It’s difficult to swallow the contradictory statistic that 50 million Americans are food insecure while 40 percent of the food produced in the U.S. is wasted, according to the NRDC. Food recovery entrepreneur and advocate, Dana Frasz — founder of Oakland, Calif.-based food-recovery non-profit Food Shift— suggests that the sustainable food movement could use a new recipe. Those working on hunger should not just look at providing food, but how they can create jobs.
“Food isn’t enough. People need work and the support to sustain themselves individually,” she said in a recent interview.
Simultaneously addressing food waste and feeding the food insecure at the local level while creating much-needed jobs in low-income/food insecure communities is the concept behind Alameda Kitchen, a new project of Food Shift.
When the Santa Clara Country Recycling and Waste Reduction Committee hired Food Shift to conduct a study of food waste in the region, Frasz and her team discovered that while there are several food recovery groups, businesses and organizations working on food waste, they are grossly under-resourced and lacking in proper infrastructure (refrigeration, trucks, drivers, computers, etc.) needed to logistically reach full potential. And with that, the idea for Alameda Kitchen was born.
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Combining these learnings with inspiration from organizations such as the DC Central Kitchen and New York City's Hot Bread Kitchen, Alameda Kitchen will focus on rescuing food from local farms, distributors and grocery stores that is deemed too damaged or blemished to sell, and creating jobs that then turn that recovered food into healthy products that feed food-insecure locals.
It wasn’t until late one night in the dining hall at Sarah Lawrence that it became clearer how her desire to give back would manifest itself. After being horrified when witnessing trays full of food being tossed in the trash at the end of dinner, she decided to start an on-campus food-recovery group. This volunteer-based and student-led group, Empty Bellies, drove hundreds of pounds of recovered food from campus to a soup kitchen in the Bronx every day for several years. But the organization eventually fizzled out after she and many of the dedicated volunteers graduated.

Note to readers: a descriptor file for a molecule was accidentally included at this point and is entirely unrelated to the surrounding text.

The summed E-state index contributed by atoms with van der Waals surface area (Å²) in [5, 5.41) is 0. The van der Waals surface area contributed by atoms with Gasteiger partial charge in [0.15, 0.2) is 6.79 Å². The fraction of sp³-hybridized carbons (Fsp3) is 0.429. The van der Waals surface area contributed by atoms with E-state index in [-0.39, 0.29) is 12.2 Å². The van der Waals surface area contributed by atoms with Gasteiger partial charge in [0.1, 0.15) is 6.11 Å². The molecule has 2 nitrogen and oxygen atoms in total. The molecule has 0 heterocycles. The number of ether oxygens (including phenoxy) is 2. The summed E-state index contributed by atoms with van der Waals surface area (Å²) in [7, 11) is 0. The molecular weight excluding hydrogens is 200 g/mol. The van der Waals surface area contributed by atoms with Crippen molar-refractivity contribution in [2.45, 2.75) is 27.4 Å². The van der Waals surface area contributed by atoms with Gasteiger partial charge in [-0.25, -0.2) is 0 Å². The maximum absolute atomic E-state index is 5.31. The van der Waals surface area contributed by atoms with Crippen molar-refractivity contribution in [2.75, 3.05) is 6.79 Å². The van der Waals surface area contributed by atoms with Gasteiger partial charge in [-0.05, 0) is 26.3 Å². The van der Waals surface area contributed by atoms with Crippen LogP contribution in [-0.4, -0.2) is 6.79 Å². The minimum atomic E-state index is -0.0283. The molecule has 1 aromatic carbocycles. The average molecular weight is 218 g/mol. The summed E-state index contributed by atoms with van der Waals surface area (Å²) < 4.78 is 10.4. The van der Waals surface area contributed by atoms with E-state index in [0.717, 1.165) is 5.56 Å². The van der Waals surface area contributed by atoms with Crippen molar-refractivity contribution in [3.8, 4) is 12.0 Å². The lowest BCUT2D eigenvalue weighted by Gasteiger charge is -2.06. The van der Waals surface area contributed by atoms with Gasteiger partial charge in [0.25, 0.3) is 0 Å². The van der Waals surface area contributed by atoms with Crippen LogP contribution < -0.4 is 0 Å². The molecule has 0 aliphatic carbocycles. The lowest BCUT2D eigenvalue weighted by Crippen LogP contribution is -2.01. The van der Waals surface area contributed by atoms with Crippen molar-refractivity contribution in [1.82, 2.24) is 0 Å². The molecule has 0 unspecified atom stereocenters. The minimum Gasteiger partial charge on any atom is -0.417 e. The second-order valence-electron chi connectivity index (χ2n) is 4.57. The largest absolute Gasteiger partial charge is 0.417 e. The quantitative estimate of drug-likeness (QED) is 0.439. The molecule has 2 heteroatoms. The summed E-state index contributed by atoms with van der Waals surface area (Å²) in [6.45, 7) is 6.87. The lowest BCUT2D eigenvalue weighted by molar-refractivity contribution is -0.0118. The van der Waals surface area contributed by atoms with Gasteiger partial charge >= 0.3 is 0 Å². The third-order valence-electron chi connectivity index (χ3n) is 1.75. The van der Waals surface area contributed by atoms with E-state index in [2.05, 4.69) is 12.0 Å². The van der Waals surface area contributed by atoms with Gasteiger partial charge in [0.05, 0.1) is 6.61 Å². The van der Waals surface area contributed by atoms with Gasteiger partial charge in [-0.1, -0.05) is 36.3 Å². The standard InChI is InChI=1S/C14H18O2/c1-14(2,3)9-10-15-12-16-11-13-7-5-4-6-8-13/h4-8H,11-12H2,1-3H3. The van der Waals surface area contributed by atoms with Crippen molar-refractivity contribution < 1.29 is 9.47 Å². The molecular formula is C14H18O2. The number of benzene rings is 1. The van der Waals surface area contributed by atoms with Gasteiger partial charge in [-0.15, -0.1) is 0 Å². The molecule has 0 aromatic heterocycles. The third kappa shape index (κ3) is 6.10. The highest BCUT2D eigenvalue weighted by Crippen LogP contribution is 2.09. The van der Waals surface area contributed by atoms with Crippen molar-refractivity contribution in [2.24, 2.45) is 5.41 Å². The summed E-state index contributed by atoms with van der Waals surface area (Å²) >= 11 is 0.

“It wasn’t integrated into the infrastructure of the community,” Frasz explained. “I realized we needed a different model. We need to look at food waste as something that is properly managed and supported like recycling and trash.”
In 2012, Frasz started Food Shift, which has since recovered over 100,000 pounds of food in California’s East Bay. In its first few years of operation, Food Shift focused advocacy efforts on education and outreach around food waste.
“No one was talking about it, not even in the sustainable food movement,” she lamented.
Now, with the Alameda Kitchen, Frasz aims to build on Food Shift’s work redistributing food to the needy through a more systemic approach to the issue. The Kitchen will be housed in the Alameda Point Collaborative (APC), which houses previously homeless individuals and families. APC residents will be offered job training to transform fruits and vegetables into premium products such as jams, dried fruits, smoothies and other healthy snacks that will be sold to local businesses. Doing so will help Alameda Kitchen subsidize offering these products at a low cost to local organizations such as homeless shelters, schools and senior centers to serve to the food insecure.
Frasz says APC was an obvious home for the project, as 99 percent of the residents live below the poverty line and 85-90 percent are unemployed; as a result, the majority relies on food banks and low-cost foods. And APC just happened to have a kitchen that wasn’t being utilized – no small potatoes considering that renting a commercial kitchen can be costly, particularly for a lean non-profit such as Food Shift.
Food Shift launched an Indiegogo crowdfunding campaign with the goal of raising $30,000 to start the Alameda Kitchen — with two weeks left to go, it is just over $6,000 shy of its target. The funds raised will help to pay fair wages to APC resident workers and increase access to healthy affordable food in the surrounding community. Those who contribute to the campaign can take advantage of several perks, such as a week’s worth of produce from Imperfect, an Oakland-based CSA that provides “imperfect” produce, or a copy of The Waste Free Kitchen Handbook by Dana Gunders.
“The kitchen has been in my mind and heart for a long time,” Frasz said, and she hopes to someday see kitchens like this replicated in every community in the U.S.